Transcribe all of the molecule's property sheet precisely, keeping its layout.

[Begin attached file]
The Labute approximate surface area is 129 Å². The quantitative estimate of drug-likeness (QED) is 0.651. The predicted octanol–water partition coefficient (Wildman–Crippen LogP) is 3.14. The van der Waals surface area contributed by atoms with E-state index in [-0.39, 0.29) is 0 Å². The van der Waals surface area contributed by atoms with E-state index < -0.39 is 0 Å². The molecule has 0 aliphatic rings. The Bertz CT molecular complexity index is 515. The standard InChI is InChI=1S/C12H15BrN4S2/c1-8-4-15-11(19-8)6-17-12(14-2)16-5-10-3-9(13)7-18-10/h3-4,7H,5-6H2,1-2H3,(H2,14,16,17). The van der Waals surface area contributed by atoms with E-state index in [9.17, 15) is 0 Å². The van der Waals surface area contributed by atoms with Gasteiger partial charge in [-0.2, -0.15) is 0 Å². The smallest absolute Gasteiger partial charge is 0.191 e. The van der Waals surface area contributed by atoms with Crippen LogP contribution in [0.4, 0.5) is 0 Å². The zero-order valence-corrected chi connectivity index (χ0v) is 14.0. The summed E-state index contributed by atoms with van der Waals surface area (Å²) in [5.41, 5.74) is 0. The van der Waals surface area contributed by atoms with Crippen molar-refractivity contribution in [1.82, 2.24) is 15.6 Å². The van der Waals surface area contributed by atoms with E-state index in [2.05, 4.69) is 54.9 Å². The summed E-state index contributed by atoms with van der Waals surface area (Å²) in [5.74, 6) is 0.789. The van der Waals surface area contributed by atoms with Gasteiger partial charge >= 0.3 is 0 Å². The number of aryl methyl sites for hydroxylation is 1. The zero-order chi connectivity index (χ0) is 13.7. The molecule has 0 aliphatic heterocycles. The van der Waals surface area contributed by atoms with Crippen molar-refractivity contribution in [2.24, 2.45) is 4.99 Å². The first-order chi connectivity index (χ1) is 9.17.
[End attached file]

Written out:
The Labute approximate surface area is 129 Å². The quantitative estimate of drug-likeness (QED) is 0.651. The predicted octanol–water partition coefficient (Wildman–Crippen LogP) is 3.14. The van der Waals surface area contributed by atoms with E-state index in [-0.39, 0.29) is 0 Å². The van der Waals surface area contributed by atoms with E-state index < -0.39 is 0 Å². The molecule has 0 aliphatic rings. The Bertz CT molecular complexity index is 515. The standard InChI is InChI=1S/C12H15BrN4S2/c1-8-4-15-11(19-8)6-17-12(14-2)16-5-10-3-9(13)7-18-10/h3-4,7H,5-6H2,1-2H3,(H2,14,16,17). The van der Waals surface area contributed by atoms with E-state index in [9.17, 15) is 0 Å². The van der Waals surface area contributed by atoms with Gasteiger partial charge in [-0.2, -0.15) is 0 Å². The smallest absolute Gasteiger partial charge is 0.191 e. The van der Waals surface area contributed by atoms with Crippen LogP contribution in [0.4, 0.5) is 0 Å². The zero-order valence-corrected chi connectivity index (χ0v) is 14.0. The summed E-state index contributed by atoms with van der Waals surface area (Å²) in [5.41, 5.74) is 0. The van der Waals surface area contributed by atoms with Crippen molar-refractivity contribution in [1.82, 2.24) is 15.6 Å². The van der Waals surface area contributed by atoms with E-state index in [2.05, 4.69) is 54.9 Å². The summed E-state index contributed by atoms with van der Waals surface area (Å²) in [5.74, 6) is 0.789. The van der Waals surface area contributed by atoms with Gasteiger partial charge >= 0.3 is 0 Å². The number of aryl methyl sites for hydroxylation is 1. The zero-order chi connectivity index (χ0) is 13.7. The molecule has 0 aliphatic heterocycles. The van der Waals surface area contributed by atoms with Crippen molar-refractivity contribution in [2.24, 2.45) is 4.99 Å². The first-order chi connectivity index (χ1) is 9.17.